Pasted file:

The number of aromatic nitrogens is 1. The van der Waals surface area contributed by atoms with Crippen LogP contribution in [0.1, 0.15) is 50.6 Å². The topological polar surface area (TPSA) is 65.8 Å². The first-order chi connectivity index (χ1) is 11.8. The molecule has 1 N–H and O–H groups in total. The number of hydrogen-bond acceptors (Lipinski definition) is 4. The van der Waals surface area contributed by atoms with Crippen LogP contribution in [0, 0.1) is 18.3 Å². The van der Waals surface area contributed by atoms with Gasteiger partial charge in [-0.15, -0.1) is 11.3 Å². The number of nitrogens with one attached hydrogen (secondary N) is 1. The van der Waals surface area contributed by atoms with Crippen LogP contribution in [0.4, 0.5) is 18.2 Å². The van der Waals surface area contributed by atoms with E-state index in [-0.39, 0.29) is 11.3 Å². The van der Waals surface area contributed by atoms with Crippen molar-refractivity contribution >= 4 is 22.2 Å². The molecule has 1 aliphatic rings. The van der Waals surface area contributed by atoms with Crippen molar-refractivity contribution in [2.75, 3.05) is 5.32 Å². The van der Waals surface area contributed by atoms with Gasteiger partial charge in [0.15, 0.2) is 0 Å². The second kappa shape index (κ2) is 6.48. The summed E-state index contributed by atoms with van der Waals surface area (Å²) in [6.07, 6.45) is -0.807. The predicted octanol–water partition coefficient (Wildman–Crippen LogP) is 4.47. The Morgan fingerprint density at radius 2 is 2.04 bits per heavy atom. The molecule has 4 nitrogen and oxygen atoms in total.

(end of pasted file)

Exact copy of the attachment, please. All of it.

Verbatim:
The number of aromatic nitrogens is 1. The van der Waals surface area contributed by atoms with Crippen LogP contribution in [0.1, 0.15) is 50.6 Å². The topological polar surface area (TPSA) is 65.8 Å². The first-order chi connectivity index (χ1) is 11.8. The molecule has 1 N–H and O–H groups in total. The number of hydrogen-bond acceptors (Lipinski definition) is 4. The van der Waals surface area contributed by atoms with Crippen LogP contribution in [0, 0.1) is 18.3 Å². The van der Waals surface area contributed by atoms with Gasteiger partial charge in [-0.15, -0.1) is 11.3 Å². The number of nitrogens with one attached hydrogen (secondary N) is 1. The van der Waals surface area contributed by atoms with Crippen LogP contribution in [0.4, 0.5) is 18.2 Å². The van der Waals surface area contributed by atoms with E-state index in [-0.39, 0.29) is 11.3 Å². The van der Waals surface area contributed by atoms with Crippen molar-refractivity contribution >= 4 is 22.2 Å². The molecule has 1 aliphatic rings. The van der Waals surface area contributed by atoms with Crippen molar-refractivity contribution in [2.75, 3.05) is 5.32 Å². The van der Waals surface area contributed by atoms with Gasteiger partial charge in [0.15, 0.2) is 0 Å². The second kappa shape index (κ2) is 6.48. The summed E-state index contributed by atoms with van der Waals surface area (Å²) in [6.07, 6.45) is -0.807. The predicted octanol–water partition coefficient (Wildman–Crippen LogP) is 4.47. The Morgan fingerprint density at radius 2 is 2.04 bits per heavy atom. The molecule has 4 nitrogen and oxygen atoms in total.